Unlike people, corporate persons, except as they are constrained by law, cannot be good citizens.  Thus, if the law is inadequate to constrain them, 'Corporate Society' may only exist as a transition state to a decapitalized future.

Regulation may be inadequate to secure the future, but it is nonetheless necessary.


  1. “greg” appears to be familiar with a load of economic ideas, which suggests a familiarity with economics of that most college graduates would be proud, but in my view he is woefully misled by his reading of Adam Smith’s ideas.
    The facts: Adam Smith was not the first educated writer to use the “invisible hand” metaphoric figure of speech. It was widely I circulation in the 17th and 18th centuries, and was in evidence in even earlier times, mainly from its association with theology and occasional dramatic contexts (Shakespeare among others).
    Adam Smith did not more narrowly apply the IH metaphor “to the concept of markets”. In fact he did not mention its role in markets at all in any of the three (only) occasions in which he used it. He certainly used it in a narrower context than today’s more general assertions as to what he referred to or meant. Warning: Wikipedia is not always reliable!
    I suggest politely that “greg” look up where Smith used the “invisible hand” in “Wealth Of Nations” (Book IV, chapter 2, paragraphs 1 to 9, pages 252-56). Smith referred to a merchant who was concerned about the security of his investments if he sent them abroad and therefore decided to confine his investments to “domestic industry” only. It was his desire for “security” that motivated his decisions to invest locally, and his motivations were invisible to others of course; we cannot see into another person’s mind.
    Smith chose to describe the merchant’s motivations “in a more striking and interesting manner” by using the IH metaphor, which conforms to Smith’s own definition of the use of a metaphor in English in his “Lectures on Rhetoric and Belles Letters” that he delivered at Glasgow University (1751-64), and previously at Edinburgh from 1748-51. It also conforms to the definition of metaphors in the definitive Oxford English Dictionary (and in all US dictionaries I have seen).
    Now the motivations (the cause) of the individual merchant’s actions resulted in “unintended consequences” (the effect). Quite simply the merchant’s domestically invested capital arithmetically added to the annual amount of domestic “revenue and employment”, which Smith regarded as a “public benefit” (simply: the ‘whole is the sum of its parts’). Nothing more complex than that!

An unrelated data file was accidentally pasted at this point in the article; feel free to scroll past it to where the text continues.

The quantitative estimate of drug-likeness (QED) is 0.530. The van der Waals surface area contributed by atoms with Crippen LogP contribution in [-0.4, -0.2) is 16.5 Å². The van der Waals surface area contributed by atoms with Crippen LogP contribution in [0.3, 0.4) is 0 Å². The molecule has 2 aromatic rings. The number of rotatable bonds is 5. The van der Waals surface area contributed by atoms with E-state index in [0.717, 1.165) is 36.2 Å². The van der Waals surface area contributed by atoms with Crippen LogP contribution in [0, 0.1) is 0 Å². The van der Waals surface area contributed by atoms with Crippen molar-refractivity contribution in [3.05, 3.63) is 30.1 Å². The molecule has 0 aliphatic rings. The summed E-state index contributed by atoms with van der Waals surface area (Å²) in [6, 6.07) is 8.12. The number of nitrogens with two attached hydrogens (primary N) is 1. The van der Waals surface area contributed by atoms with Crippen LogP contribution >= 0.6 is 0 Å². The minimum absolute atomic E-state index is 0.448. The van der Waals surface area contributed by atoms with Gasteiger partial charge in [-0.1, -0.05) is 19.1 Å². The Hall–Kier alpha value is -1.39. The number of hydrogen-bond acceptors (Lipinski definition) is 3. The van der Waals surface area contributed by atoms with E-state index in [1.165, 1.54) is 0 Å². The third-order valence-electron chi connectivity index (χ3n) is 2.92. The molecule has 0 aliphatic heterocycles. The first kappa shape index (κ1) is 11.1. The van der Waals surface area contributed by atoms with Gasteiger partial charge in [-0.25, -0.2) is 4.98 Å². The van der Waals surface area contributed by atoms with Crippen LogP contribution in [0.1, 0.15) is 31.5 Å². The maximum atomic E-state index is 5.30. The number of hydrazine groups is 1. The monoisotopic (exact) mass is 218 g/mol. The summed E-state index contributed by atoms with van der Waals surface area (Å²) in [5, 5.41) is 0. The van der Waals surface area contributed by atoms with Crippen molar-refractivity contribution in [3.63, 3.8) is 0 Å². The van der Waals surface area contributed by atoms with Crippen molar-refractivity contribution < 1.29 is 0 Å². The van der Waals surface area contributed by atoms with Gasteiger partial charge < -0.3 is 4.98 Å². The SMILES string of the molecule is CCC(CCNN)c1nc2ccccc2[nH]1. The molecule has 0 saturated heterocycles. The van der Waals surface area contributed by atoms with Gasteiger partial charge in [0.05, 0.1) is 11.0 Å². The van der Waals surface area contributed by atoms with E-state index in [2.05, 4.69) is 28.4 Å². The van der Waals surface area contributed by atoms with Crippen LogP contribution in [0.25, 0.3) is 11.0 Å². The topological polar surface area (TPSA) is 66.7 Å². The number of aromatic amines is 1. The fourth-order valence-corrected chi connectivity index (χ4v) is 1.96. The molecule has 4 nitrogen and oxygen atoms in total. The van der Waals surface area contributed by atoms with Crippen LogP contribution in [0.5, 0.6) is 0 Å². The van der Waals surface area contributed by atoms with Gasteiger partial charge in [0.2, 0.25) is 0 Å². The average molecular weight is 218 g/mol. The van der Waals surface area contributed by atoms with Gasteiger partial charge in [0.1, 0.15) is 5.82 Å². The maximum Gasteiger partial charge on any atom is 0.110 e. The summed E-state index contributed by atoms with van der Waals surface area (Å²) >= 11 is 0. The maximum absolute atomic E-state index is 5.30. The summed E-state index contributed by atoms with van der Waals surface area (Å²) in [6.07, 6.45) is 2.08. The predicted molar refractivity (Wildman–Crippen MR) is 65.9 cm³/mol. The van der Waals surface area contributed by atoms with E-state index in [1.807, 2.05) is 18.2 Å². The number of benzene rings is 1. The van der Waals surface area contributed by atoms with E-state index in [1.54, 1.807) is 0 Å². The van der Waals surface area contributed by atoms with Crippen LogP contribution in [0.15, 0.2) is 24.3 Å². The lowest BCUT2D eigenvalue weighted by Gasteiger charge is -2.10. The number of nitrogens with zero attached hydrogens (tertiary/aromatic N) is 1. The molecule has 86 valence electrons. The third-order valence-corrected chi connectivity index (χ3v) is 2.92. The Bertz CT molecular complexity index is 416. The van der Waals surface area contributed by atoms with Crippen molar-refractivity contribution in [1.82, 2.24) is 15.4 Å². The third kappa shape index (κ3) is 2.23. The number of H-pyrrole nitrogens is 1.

It had nothing to do with “competition between buyers and sellers that channels the profit motive of individuals on both sides of the transaction such that improved products are produced and at lower costs.” That is a 20th century myth about Adam Smith’s use of a simple metaphor; it had nothing to with general equilibrium, nor Pareto’s theorem, nor any of the other invented constructions placed upon it by modern economists.
    In greg's" second paragraph, Adam Smith never suggested “self interest” was about “self seeking”. Self-interest must be realised through what modern theorists call “other regarding” behaviours. The individual “butcher, brewer and baker”, in his famous example, also had individual self-interests as sellers as well as the person seeking to buy her dinner goods. Smith specifically advised the buyer to “address the self-love” of the sellers and not to talk only of her “own necessities”. Smith called this “bargaining”.
    In short, each party must persuade the other by mediating their self-interests to find a compromise on the initial asking and offer prices acceptable to both of them: “Give me that which I want and you shall this which you want”. (see WN Book I, chapter 2, paragraphs 2 ad 3, pages 26-27) and also various references in Smith’s “Moral Sentiments” to moral persuasion.